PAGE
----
National Monument: Grand Portage in Minnesota

Grand Portage, Minnesota Long before Europeans arrived, Native Americans had been bypassing an unnavigable stretch of the Pigeon River by

Grand Portage National Monument, Minnesota
A girl dons native dress during Grand Portage’s Rendezvous Days and Pow Wow.

Grand Portage, Minnesota

Long before Europeans arrived, Native Americans had been bypassing an unnavigable stretch of the Pigeon River by an overland route they called Great Carrying Place. French voyageurs, translating the title literally, named it Grand Portage. In 1778 the North West Company, formed by a group of Canadian traders, established its headquarters at the start of the trail on the shore of Lake Superior. At the time this was a crossroads for hundreds of fur trappers and traders. The headquarters was abandoned in 1803 and fell into disrepair. The general area became a Native American reservation in 1854.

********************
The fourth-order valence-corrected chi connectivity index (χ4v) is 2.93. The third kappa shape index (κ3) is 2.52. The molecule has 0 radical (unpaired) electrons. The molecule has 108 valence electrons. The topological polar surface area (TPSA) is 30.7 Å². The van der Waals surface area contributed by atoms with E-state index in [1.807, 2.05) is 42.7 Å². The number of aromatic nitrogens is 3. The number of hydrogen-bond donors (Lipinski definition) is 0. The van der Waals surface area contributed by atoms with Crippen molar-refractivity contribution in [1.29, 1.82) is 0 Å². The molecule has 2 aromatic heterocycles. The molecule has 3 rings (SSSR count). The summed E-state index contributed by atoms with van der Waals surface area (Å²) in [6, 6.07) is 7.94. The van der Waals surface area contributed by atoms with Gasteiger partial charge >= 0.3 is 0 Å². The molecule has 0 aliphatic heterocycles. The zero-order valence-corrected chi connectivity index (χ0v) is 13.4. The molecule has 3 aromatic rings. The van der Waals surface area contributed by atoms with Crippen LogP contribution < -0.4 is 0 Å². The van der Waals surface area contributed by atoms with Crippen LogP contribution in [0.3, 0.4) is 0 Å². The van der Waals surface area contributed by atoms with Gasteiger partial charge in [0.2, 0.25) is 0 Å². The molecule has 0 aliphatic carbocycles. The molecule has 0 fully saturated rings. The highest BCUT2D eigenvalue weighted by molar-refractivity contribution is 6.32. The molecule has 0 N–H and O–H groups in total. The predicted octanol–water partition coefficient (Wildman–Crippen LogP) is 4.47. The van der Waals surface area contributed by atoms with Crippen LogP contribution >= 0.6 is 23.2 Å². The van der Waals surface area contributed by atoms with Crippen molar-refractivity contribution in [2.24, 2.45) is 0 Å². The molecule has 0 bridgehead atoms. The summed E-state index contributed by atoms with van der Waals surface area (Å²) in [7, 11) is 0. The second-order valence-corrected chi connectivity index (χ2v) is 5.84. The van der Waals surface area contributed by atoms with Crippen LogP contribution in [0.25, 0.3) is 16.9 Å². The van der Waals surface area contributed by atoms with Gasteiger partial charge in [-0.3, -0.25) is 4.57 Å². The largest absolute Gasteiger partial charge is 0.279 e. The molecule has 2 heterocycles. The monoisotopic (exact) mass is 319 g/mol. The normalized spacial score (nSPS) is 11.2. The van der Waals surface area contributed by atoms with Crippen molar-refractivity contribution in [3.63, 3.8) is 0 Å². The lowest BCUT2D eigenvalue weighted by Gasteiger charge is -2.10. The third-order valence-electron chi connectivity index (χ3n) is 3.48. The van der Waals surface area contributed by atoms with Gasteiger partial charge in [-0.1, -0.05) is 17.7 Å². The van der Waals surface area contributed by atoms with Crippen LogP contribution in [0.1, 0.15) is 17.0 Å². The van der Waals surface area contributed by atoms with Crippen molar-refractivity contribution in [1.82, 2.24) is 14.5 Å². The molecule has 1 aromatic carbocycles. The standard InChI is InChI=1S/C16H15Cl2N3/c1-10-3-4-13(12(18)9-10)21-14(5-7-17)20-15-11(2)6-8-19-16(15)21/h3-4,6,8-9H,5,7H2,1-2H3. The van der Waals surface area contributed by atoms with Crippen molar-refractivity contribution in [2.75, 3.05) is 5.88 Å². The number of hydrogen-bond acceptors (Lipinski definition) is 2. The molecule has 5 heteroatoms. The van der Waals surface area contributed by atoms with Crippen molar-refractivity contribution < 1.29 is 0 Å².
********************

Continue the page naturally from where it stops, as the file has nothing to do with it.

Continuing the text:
In 1958 the Grand Portage Band of the Minnesota Chippewa tribe donated the site of the Grand Portage National Monument to the U.S. government. The monument now features a carefully re-created complex of North West Company buildings. The principal structure is the Great Hall, an impressive log-and-post structure originally chinked with river clay and bear grease—and now with concrete. Also on the grounds are a kitchen fully equipped with period utensils, a fur press for packing furs into bundles, a warehouse with birchbark canoes, and a cabin built in 1900 that is now a gift shop.

The site also has two trails: the original 81/2-mile Grand Portage Trail, which cuts through the reservation to Fort Charlotte, where you will find primitive backpacking campsites, and the half-mile Mount Rose Trail, which offers a view of Lake Superior.

Open mid-May–mid-Oct. Admission charged.

http://www.nps.gov/grpo

(218) 475-0123

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Originally Published in Reader's Digest